Back to the Future: A Proposal for a New Human Rights Strategy for the Twenty-First Century
Human rights have come under attack in recent years, not only from right-wing nationalists but from academics who believe that they are either overly utopian or overly political. While most of these criticisms should be rejected, human rights advocates themselves have often contributed to the confusion over what human rights mean and what they can accomplish. Expecting human rights to resolve all of the world's socio-economic problems, the proliferation of rights, the conflation of human rights with related but distinct issues (such as criminal law and sustainable development), justifying the use of force to stop serious human rights violations, and misunderstanding the essential role of government in protecting rights have all undermined the universal application of human rights principles. The continued influence of human rights is not inevitable, and only if these issues are resolved will it be possible for human rights to maintain their essential role as guides for behavior in the 21st century.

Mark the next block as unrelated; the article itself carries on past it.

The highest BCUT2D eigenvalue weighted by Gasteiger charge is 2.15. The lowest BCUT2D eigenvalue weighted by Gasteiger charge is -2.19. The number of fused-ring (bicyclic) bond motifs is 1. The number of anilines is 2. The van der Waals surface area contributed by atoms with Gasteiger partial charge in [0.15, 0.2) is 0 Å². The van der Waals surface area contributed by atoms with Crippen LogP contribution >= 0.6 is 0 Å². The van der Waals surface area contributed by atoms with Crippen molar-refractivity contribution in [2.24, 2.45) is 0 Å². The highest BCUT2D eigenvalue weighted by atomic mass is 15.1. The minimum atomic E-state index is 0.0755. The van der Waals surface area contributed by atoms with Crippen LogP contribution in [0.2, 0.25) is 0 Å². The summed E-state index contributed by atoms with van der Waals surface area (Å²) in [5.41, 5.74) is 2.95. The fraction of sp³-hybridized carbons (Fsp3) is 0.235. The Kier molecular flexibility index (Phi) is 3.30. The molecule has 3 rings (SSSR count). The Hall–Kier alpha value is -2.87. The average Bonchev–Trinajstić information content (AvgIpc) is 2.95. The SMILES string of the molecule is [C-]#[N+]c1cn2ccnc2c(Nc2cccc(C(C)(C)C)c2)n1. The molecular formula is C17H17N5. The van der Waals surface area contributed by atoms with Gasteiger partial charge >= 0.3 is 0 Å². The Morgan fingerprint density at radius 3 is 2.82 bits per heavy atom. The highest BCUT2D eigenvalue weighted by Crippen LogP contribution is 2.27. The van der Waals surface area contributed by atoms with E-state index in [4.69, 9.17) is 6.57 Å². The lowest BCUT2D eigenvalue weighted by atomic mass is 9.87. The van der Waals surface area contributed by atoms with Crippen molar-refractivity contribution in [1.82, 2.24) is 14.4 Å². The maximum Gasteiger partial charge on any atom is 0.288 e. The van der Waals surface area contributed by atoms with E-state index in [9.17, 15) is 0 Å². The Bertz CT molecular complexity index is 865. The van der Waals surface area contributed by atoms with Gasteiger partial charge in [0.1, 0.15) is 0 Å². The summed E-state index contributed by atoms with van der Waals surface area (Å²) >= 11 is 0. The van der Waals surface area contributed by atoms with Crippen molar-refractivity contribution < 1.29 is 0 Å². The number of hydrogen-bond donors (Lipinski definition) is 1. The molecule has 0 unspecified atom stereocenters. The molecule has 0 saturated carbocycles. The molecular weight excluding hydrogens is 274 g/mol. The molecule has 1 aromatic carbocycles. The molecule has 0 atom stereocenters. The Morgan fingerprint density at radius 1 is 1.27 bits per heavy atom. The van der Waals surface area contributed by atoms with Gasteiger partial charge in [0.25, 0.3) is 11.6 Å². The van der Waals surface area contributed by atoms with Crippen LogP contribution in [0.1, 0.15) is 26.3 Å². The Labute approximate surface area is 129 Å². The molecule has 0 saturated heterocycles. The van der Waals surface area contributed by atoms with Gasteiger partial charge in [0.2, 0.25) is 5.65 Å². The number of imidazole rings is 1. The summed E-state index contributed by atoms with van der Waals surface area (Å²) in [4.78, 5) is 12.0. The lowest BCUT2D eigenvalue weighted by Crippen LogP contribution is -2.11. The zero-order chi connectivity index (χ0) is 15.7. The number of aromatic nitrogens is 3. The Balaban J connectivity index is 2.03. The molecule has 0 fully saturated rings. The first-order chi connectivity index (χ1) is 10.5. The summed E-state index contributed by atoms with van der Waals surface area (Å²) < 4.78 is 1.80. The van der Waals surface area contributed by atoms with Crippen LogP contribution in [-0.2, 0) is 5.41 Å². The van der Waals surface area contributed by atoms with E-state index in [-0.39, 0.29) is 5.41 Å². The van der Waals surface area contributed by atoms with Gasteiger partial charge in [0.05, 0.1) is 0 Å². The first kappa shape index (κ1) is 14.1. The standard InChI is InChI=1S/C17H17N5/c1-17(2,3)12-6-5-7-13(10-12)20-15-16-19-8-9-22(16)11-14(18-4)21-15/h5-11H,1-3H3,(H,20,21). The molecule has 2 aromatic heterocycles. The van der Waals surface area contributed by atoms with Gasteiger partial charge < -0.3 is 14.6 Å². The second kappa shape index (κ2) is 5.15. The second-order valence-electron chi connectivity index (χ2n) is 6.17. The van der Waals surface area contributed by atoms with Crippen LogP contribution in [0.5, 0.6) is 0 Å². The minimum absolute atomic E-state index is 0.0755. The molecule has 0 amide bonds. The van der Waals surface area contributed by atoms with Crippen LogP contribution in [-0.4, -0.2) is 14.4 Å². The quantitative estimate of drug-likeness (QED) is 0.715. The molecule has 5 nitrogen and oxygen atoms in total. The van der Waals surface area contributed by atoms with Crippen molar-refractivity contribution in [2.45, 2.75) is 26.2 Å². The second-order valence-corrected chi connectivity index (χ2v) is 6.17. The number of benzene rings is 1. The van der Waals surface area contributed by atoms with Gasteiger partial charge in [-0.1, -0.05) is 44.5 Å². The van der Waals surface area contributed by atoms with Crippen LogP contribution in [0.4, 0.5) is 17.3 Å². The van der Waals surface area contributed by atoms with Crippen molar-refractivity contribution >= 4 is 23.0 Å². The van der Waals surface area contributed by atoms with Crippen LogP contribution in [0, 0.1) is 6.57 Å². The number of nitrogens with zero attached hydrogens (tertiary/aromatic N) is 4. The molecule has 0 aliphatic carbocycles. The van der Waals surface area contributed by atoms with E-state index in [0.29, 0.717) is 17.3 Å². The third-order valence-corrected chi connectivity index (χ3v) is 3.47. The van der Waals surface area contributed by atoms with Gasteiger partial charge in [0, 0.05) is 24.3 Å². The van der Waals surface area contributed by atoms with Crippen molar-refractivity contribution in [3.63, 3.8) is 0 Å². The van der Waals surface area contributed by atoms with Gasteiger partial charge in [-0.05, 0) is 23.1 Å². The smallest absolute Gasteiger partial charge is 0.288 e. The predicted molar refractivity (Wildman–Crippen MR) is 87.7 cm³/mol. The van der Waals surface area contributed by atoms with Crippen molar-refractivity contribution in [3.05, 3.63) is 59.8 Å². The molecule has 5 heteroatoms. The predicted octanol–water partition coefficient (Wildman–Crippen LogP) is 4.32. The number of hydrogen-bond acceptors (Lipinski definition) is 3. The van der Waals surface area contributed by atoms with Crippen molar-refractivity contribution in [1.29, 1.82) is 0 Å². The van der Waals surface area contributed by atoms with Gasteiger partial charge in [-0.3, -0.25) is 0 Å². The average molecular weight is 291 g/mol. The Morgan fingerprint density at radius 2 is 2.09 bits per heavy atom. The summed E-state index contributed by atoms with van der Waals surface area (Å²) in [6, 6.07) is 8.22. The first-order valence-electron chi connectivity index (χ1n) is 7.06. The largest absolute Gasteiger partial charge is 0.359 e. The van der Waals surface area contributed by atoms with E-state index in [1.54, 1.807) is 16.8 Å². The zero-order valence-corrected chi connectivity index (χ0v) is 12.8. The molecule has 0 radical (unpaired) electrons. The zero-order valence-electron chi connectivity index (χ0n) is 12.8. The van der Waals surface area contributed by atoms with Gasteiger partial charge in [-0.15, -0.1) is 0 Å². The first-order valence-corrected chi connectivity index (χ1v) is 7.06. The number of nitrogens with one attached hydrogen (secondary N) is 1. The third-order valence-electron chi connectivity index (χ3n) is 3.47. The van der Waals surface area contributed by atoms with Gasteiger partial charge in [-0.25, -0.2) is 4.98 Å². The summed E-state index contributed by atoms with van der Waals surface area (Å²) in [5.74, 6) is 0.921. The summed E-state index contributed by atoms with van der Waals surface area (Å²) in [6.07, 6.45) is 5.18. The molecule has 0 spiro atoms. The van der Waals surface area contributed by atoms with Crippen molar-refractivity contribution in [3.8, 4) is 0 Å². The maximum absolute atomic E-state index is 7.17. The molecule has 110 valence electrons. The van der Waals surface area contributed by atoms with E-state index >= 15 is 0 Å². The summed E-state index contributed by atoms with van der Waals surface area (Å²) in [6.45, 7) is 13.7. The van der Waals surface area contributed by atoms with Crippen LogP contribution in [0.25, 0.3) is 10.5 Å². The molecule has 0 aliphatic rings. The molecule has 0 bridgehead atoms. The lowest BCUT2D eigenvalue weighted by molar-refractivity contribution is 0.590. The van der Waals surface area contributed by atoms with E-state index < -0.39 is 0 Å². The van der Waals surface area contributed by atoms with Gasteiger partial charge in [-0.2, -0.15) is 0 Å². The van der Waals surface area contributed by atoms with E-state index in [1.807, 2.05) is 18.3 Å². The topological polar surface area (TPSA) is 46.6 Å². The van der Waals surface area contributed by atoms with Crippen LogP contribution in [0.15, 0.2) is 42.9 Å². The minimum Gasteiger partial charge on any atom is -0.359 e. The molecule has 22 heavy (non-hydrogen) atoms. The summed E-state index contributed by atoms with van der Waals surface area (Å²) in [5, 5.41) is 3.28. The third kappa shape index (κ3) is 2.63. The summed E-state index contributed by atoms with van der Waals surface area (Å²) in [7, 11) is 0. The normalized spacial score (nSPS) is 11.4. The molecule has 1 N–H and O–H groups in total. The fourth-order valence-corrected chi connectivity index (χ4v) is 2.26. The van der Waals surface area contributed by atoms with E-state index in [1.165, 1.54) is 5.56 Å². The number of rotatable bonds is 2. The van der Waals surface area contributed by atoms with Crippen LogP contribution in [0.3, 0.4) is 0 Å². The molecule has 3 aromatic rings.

Hurst Hannum is a Professor of International Law at the Fletcher School of Law and Diplomacy, and previously held a position at Central European University as well. Hannum has taught courses on public international law, international human rights law, minority rights, international organizations, and nationalism and ethnicity. His focus is on human rights and its role in the international legal and political order, including issues such as self-determination, humanitarian intervention, and conflict resolution. His scholarly work has been complemented by service as consultant/advisor to a number of intergovernmental and nongovernmental organizations, including the UN High Commissioner for Human Rights and Department of Political Affairs.